Why I Failed a 10-day Vipassana Meditation Retreat (Part 1)

I have tried a 10-day Vipassana meditation course as taught by S.N. Goenka mid-October 2019, but only made it to the fifth day. This post is dealing with my arrival and the first four days of the retreat. You find my account of the last day and my conclusions in next part. If you are interested in why I decided to try this, have a look here.

I don’t go into much detail about the daily routine and peculiarities. So if you are looking for details about the schedule or other details, have a look at these two blog posts from people that actually made it through:

Photo by Patrick Tomasso on Unsplash.

Day 0


There isn’t any dedicated Dhamma retreat center in Austria, so these retreats are held in different places all over the country. The one I am going to is held in a hotel in the Hochkar ski resort in the Austrian Alps.

It is late afternoon and the weather is cloudy. Fog crawls through the valley while I drive up to the address given by the organizers. When I reach the ski resort the deserted ski lifts and inns somehow look like an abandoned industrial area. At the indicated address a few people are milling around and a part of the building is cordoned off by barrier tape. Otherwise nothing looks out of the ordinary. Nothing hints at what will be going on here in the next few days.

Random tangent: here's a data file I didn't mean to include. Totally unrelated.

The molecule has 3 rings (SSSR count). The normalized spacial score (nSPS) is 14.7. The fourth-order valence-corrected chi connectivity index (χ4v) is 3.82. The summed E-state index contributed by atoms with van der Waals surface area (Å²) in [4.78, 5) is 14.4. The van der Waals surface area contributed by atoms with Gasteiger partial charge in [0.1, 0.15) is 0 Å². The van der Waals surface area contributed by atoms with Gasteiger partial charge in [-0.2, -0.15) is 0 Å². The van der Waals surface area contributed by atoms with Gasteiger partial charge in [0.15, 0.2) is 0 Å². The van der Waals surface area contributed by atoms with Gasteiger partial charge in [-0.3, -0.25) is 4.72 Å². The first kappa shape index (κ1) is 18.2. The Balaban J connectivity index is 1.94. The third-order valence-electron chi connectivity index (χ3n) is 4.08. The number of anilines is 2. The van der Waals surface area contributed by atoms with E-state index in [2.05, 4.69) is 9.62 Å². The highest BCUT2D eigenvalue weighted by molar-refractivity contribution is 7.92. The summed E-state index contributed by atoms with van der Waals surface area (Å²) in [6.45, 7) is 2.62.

I grab my bag from the trunk and walk into the reception area. Now it becomes instantly obvious that this isn’t a normal hotel. In the lobby barriers have been erected and signs indicate that the female area is to the left and the male are to the right. I read the explanations that have been put up and go get registered.


During signup I hear another attendee thank the clerk for getting the single room he asked for. This is the first time that I realize that I should have prepared better. Even in the best of circumstances I don’t fall asleep easily and sharing a room with multiple people never helps. But I already have my room number and bed and so I walk up to my room to get settled in.

In my room, I meet my roommates for the next days for the first time. They don’t seem to be particularly happy about this situation. And I get it, the thought of sharing a room with two others for 10 days is something that dampens my mood considerably. We make a bit small talk and discuss if we should open the window during the night. It is already quite cold during the night and I feel my sinuses a bit, so I ask if it’s ok to have them closed.

After that I start exploring my new home and to get a feeling for the area. Everyone looks a bit dense. Small wonder, as most of us have no idea what is to come. I get to know a few more of the attendees and find that all of them are nice guys from all walks of life.